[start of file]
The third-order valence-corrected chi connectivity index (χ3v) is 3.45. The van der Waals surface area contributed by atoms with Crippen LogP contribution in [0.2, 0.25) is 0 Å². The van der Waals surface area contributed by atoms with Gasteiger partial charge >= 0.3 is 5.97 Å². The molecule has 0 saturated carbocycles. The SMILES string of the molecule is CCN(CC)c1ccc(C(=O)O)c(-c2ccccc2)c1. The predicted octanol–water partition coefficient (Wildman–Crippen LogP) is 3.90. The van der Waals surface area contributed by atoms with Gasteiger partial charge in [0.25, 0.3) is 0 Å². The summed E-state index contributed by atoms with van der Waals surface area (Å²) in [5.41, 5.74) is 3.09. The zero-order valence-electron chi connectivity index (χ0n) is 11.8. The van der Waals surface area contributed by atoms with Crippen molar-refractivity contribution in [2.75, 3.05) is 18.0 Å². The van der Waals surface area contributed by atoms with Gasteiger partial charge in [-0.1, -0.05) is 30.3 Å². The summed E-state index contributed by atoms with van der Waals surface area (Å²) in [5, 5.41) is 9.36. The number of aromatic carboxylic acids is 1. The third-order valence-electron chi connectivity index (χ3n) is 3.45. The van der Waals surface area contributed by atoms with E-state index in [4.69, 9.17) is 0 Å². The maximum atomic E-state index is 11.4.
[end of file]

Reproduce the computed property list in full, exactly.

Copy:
The third-order valence-corrected chi connectivity index (χ3v) is 3.45. The van der Waals surface area contributed by atoms with Crippen LogP contribution in [0.2, 0.25) is 0 Å². The van der Waals surface area contributed by atoms with Gasteiger partial charge >= 0.3 is 5.97 Å². The molecule has 0 saturated carbocycles. The SMILES string of the molecule is CCN(CC)c1ccc(C(=O)O)c(-c2ccccc2)c1. The predicted octanol–water partition coefficient (Wildman–Crippen LogP) is 3.90. The van der Waals surface area contributed by atoms with Gasteiger partial charge in [0.25, 0.3) is 0 Å². The summed E-state index contributed by atoms with van der Waals surface area (Å²) in [5.41, 5.74) is 3.09. The zero-order valence-electron chi connectivity index (χ0n) is 11.8. The van der Waals surface area contributed by atoms with Crippen molar-refractivity contribution in [2.75, 3.05) is 18.0 Å². The van der Waals surface area contributed by atoms with Gasteiger partial charge in [-0.1, -0.05) is 30.3 Å². The summed E-state index contributed by atoms with van der Waals surface area (Å²) in [5, 5.41) is 9.36. The number of aromatic carboxylic acids is 1. The third-order valence-electron chi connectivity index (χ3n) is 3.45. The van der Waals surface area contributed by atoms with E-state index in [4.69, 9.17) is 0 Å². The maximum atomic E-state index is 11.4.